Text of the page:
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Odyssey Podcasts

 

Welcome to the Odyssey Podcasts. These podcasts are excerpts from lectures given by guest writers, editors, and agents at the Odyssey Writing Workshop.

Every month or two, we release a new podcast. Each one is ten to fifteen minutes long. You may download a particular podcast, or you may subscribe to the podcasts so you automatically receive them when they are released. To subscribe, you will need RSS reader software on your computer. There are many free RSS readers; if you have a gmail account, you can use Google Reader.

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Or see below to download and listen to individual podcasts. To access more options, right-click on the mp3 links.




FOR THE MOST RECENT PODCASTS, CLICK HERE.

FOR PODCASTS #45-66, CLICK HERE.



PODCAST #44

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Laura Anne Gilman was the writer-in-residence at Odyssey 2010. During her week at Odyssey, Laura Anne lectured on a variety of topics, participated in critique sessions, and worked individually with writers. In this podcast, Laura Anne discusses how to approach revisions. Before one can revise, one first needs to get a draft of the story written. Often, writers can get hung up on creating the perfect sentence and lose focus on the story. In a first draft, each sentence doesn't need to be perfect; it's more important to get the heart of the story on the page. Of course, that doesn't give one the right be a sloppy writer. Improving the sentences will come in revision, along with other improvements. Laura Anne discusses common problems writers need to address in revision, drawing on her experiences as both editor and writer. She also provides tips on how a writer can tell when something isn't good enough. And she explains how revising a work can help you with future works.

Laura Anne Gilman Laura Anne Gilman was an editorial assistant at the Berkley Publishing Group in 1994 when she took the first plunge into murky writing waters and submitted her first story to a professional market. An almost immediate sale to Amazing Stories followed. She didn't make another fiction sale for more than a year, which taught her humility and patience. And the fine art of perseverance.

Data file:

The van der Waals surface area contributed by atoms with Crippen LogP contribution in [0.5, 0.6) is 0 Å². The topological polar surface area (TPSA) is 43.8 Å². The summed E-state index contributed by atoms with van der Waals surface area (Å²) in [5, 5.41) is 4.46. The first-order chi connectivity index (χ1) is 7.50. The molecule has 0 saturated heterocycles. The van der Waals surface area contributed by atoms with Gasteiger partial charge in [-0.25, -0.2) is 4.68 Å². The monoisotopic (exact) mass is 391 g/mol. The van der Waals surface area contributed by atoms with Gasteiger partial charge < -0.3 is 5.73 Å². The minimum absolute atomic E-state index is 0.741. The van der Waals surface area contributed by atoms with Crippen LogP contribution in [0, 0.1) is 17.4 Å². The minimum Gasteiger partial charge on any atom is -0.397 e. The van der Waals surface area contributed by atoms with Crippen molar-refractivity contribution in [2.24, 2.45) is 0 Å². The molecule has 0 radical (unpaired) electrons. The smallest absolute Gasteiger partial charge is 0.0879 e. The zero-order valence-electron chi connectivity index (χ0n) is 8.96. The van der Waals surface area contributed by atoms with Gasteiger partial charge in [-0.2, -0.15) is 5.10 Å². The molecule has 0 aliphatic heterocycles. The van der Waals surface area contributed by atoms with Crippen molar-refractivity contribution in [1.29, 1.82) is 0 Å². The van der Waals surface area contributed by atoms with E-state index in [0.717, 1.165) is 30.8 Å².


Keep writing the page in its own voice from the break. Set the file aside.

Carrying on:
Over the next few years, in addition to a number of short stories published in magazines and anthologies (many garnering "Year's Best" honorable mentions), she wrote or co-wrote four media tie-in novels (Quantum Leap: Double or Nothing; Buffy the Vampire Slayer: Visitors and Deep Water; and Poltergeist: The Legacy: The Shadows Between). In the meanwhile, she moved up the corporate ladder to be Executive Editor at NAL/Penguin USA.

In 2003, after a great deal of planning and soul-searching—and with a three book contract in-hand—she left editorial to become a full-time writer. In 2004, her first original novel, the urban fantasy Staying Dead was published at a time when everyone insisted urban fantasy was dead. So much for what "Everyone" knows. Staying Dead was followed by Curse the Dark, Bring It On, Burning Bridges, Free Fall, and Blood From Stone. The first in a spinoff series, Hard Magic, was published in 2010, with the second book, Pack of Lies, scheduled for February 2011.

Her epic fantasy trilogy, The Vineart War, began in 2009 with the Nebula-nominated Flesh and Fire and Weight of Stone (2010), and will conclude with Shattered Vine in October 2011.

To-date, she has sold over thirty works of short fiction, ranging from mainstream to science fiction to horror. She is also the author of the Grail Quest YA trilogy for HarperCollins (2006), and a number of nonfiction books for teenagers. Writing as "Anna Leonard," she has also written four paranormal romances (The Night Serpent, Dreamcatcher, The Hunted, and Mustang).

Laura Anne also co-edited the anthologies OtherWere: Stories of Transformation (Ace), Treachery & Treason (Roc) and The Shadow Conspiracy (Book View Press). As part of the Book View Café (www.bookviewcafe.com), she is involved in expanding the definition of publishing beyond the traditional models, experimenting with the writer-to-reader connection.

More details about her work can be found at http://lauraannegilman.net.